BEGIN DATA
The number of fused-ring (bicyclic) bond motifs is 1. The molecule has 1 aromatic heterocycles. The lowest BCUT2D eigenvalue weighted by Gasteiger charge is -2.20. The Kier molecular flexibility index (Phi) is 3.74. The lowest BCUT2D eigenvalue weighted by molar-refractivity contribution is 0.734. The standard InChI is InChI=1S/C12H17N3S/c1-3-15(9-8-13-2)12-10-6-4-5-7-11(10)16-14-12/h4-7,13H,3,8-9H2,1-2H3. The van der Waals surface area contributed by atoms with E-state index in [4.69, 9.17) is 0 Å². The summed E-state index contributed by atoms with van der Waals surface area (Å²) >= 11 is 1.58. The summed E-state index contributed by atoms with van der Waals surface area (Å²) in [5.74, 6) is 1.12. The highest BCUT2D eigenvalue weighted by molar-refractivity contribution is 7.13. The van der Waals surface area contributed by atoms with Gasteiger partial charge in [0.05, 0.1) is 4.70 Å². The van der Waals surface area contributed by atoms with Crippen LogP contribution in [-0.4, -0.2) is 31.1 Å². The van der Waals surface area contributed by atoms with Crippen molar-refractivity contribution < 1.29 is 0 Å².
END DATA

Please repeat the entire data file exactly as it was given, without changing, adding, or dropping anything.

The number of fused-ring (bicyclic) bond motifs is 1. The molecule has 1 aromatic heterocycles. The lowest BCUT2D eigenvalue weighted by Gasteiger charge is -2.20. The Kier molecular flexibility index (Phi) is 3.74. The lowest BCUT2D eigenvalue weighted by molar-refractivity contribution is 0.734. The standard InChI is InChI=1S/C12H17N3S/c1-3-15(9-8-13-2)12-10-6-4-5-7-11(10)16-14-12/h4-7,13H,3,8-9H2,1-2H3. The van der Waals surface area contributed by atoms with E-state index in [4.69, 9.17) is 0 Å². The summed E-state index contributed by atoms with van der Waals surface area (Å²) >= 11 is 1.58. The summed E-state index contributed by atoms with van der Waals surface area (Å²) in [5.74, 6) is 1.12. The highest BCUT2D eigenvalue weighted by molar-refractivity contribution is 7.13. The van der Waals surface area contributed by atoms with Gasteiger partial charge in [0.05, 0.1) is 4.70 Å². The van der Waals surface area contributed by atoms with Crippen LogP contribution in [-0.4, -0.2) is 31.1 Å². The van der Waals surface area contributed by atoms with Crippen molar-refractivity contribution < 1.29 is 0 Å².